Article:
PLOT (spoiler alert!!!):

The story concerns a group of guys who have made a deal to each invest in a fund, which would be paid to the last remaining bachelor of the group. Michael Delaney, a cartoonist, attempts to get the other remaining bachelor, Kyle Brenner, married to a statuesque policewoman who Kyle said was the one that got away, so Michael can claim the fund to pay off a gambling debt. Unfortunately, the statuesque policewoman Kyle is trying to marry is the woman Michael has fallen in love with, Officer Natalie Parker. Michael then gets himself into all sorts of misadventures, from getting captured by a young woman and her grandmother with a bizarre BDSM fetish (the young woman seems like a quiet librarian at first glance) to trying to retrieve Kyle’s surgically removed testicle, all the while attempting to pay off his gambling debt to the honked-off mobster menacing through selling his possessions, relieving himself of his “Tomcat” status, overcoming his fear of commitment, and finding true love.


Hey! Look down here! Now that I’ve drawn your attention away from that poster, how about we talk about Tomcats. For some unexplained reason, the film I had planned to watch today, well this weekend, came in the mail broken in half, so as a way to calm my nerves I turned to comedy…mindless, raunchy comedy.

What is this about?

Several years after a group of buddies antes up money for a pot that will go to the last remaining bachelor among them, only two are left — and one of them is scheming to get his competitor married … to a former girlfriend.

What did I like?

Pact. In American Pie, the guys make a pact to get laid before prom. In a way this film follows a similar plot, as this group of guys makes a pact, or rather a bet, for who ends up being the last remaining bachelor of the group. Conventional thinking would lead one to assume that the last two guys would end up at each other’s throats for the money. That would be an easy cop out, if you ask me. The film doesn’t go that route, though, using a totally different angle.

Joy. I normally am not a fan of Jaime Pressly. As much as I actually liked her in My Name is Earl and D.O.A.: Dead or Alive, everything else she has been in, just hasn’t struck a chord with me. Maybe it is because she has such a small role, or that she actually wasn’t a bitch, but I did enjoy her in the role, especially when in came to the implied lesbian scenes to drive Horatio Sanz’ character crazy.

Library learning. A somewhat short scene involving the a kinky, BDSM mistress librarian was a lot more entertaining that it had any business being. First off, she was this frumpy little librarian who turned into a mistress of kink, even handcuffing Jerry O’Conner to her bed with stuffed animals on the bedposts! Second, the collection of whips, chains and paddles she had was quite interesting, but the most interesting and weird part was that her grandmother also got in on the act. For comedic effect this was great, but if this happened to some poor soul, I feel so sorry for him.

What didn’t I like?

Balls deep. I didn’t really understand why there was a need to make light of testicular cancer. Granted, the gag with O’Connell going after the bouncing “ball”, which was eventually eaten (ironically by the doctor who removed it), was a bit funny, but the subject matter didn’t sit well with me. There had to have been something else that would have worked, like expanding on the sperm bank gag, for instance.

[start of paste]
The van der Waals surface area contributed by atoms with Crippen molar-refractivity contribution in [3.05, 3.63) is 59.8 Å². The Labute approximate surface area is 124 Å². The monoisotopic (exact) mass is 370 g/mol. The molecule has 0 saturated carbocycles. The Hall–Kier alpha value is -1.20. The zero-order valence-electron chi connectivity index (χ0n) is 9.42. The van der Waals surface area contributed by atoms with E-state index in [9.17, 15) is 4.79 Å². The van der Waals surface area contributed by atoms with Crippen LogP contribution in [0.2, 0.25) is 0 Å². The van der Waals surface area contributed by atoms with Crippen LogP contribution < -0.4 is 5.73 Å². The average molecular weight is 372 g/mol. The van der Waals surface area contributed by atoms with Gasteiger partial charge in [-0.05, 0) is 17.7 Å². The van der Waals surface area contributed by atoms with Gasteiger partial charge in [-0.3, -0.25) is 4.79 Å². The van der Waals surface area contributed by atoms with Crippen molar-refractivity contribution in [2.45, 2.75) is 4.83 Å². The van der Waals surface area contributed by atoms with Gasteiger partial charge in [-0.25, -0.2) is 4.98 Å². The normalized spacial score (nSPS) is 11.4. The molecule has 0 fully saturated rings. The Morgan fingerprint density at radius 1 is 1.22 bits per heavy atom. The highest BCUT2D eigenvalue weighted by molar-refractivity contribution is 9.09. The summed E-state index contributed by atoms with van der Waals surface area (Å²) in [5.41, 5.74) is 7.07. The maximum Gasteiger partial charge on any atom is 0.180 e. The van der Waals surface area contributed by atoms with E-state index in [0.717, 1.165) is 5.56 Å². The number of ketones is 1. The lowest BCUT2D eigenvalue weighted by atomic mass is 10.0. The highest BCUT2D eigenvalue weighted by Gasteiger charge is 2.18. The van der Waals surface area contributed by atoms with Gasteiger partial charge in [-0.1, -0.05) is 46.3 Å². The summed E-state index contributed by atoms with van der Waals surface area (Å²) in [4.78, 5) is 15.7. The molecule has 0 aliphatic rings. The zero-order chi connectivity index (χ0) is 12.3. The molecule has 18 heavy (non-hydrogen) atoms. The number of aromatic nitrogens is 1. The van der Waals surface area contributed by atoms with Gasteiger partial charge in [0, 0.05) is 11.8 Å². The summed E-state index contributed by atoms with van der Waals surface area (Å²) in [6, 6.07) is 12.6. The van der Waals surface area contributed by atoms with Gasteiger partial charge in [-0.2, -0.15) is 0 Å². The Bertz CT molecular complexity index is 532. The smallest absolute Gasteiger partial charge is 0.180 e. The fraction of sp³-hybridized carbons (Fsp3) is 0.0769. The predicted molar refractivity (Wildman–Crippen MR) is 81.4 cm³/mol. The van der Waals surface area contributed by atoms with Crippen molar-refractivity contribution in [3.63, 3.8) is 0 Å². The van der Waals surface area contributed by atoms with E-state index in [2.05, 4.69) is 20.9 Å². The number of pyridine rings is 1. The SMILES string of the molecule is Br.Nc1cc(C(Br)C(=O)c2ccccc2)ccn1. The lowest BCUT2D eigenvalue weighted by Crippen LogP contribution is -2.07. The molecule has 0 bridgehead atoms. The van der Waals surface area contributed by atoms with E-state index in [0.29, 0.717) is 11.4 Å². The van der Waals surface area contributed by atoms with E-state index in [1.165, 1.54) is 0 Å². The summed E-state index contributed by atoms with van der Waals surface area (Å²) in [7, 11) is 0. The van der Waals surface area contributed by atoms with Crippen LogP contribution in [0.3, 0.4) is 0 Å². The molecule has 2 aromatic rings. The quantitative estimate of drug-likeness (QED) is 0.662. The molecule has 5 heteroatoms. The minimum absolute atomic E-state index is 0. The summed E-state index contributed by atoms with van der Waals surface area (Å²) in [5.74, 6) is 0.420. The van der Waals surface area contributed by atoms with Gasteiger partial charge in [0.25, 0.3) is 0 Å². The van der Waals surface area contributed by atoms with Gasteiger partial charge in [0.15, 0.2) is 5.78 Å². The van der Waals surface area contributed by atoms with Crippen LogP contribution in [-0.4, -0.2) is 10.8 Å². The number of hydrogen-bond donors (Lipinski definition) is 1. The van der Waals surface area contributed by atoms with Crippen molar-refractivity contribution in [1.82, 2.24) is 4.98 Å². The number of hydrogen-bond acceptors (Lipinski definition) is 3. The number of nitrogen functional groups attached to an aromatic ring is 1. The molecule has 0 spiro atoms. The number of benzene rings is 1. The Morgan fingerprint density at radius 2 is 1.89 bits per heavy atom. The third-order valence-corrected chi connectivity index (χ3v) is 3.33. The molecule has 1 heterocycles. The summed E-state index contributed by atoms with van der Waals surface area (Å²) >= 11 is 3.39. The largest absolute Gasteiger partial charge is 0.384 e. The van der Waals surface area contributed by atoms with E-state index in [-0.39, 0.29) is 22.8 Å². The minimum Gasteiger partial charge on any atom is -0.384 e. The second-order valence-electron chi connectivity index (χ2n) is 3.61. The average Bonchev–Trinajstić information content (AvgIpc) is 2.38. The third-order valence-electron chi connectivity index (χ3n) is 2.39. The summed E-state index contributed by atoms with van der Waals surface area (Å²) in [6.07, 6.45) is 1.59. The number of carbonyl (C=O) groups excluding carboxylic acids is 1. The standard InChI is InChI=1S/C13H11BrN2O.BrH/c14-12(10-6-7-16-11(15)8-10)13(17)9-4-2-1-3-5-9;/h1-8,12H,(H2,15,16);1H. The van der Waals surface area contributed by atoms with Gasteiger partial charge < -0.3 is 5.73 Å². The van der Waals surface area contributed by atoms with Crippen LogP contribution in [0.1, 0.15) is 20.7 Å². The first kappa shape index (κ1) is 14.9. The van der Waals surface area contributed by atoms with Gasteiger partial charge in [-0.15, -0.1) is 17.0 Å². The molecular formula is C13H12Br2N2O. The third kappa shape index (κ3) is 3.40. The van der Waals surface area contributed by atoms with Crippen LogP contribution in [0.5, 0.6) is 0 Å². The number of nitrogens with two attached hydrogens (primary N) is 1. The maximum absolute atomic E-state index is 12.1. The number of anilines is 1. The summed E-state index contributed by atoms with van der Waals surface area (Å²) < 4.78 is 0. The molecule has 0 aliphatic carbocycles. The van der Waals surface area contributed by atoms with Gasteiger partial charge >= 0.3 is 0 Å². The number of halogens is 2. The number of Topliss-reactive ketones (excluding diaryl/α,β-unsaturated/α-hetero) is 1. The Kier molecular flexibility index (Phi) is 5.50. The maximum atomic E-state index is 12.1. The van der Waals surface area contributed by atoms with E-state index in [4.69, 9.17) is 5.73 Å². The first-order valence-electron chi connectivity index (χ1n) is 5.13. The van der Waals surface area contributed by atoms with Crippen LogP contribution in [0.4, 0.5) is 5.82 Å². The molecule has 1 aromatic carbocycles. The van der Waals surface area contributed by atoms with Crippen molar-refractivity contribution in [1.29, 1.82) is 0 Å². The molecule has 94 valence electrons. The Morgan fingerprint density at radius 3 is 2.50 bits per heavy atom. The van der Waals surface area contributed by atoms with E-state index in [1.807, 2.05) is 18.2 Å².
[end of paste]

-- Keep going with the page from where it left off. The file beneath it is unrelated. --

Plausible. Jerry O’Connell’s character ends up losing at a casino, thanks to his failed attempt at flirting with a buxom redhead, which leads to his being taken to the guy in charge, played by Bill Maher. This brings us to the debt of $51,000 which he owes and must pay within one month. The “pot” of all the friends who are married now, is up to $475,000, now, if I’m not mistaken. So, while O’Connell is trying to get the last guy, Jake Bussey, married off so he can collect the money. Everything he owns is getting taken to pay off his debt. I don’t know about gambling debts and such, but this just seems a bit extreme and unbelievable. Not to mention the little tidbit about them taking his drawing boards, pencils, etc. How is a cartoonist supposed to work, and possibly pay his debt, if he can’t draw?

Justice. Shannon Elizabeth is gorgeous, but my goodness can she not act! No wonder we haven’t seen her since Dancing with the Stars. I guess the fact that she was on there, should say something, right? At any rate, I can tell she was trying, but I just didn’t buy her as a hardened cop and scorned lover. Well, the scorned lover I can buy a little, but I wonder who would toss her to the side, seriously?!? Luckily for Elizabeth, she went back to the ditzy, hottie roles that made her famous in the first place.

As far as raunchy comedies go, Tomcats is actually pretty tame. Sure, it has moments that will gross you out and some sexy scenes, but in comparison to similar films released around the same time and since this hit theaters, this might as well have been an episode of The Care Bears. That being said, there are some laughs to be had here, which is the main reason this film was made, to entertain the audience, not impress some stuffed shirt critics. Do I recommend it? Yes, but only as something to brighten your day, not as a quality flick. Watch at your own risk!

3 3/4 out of 5 stars


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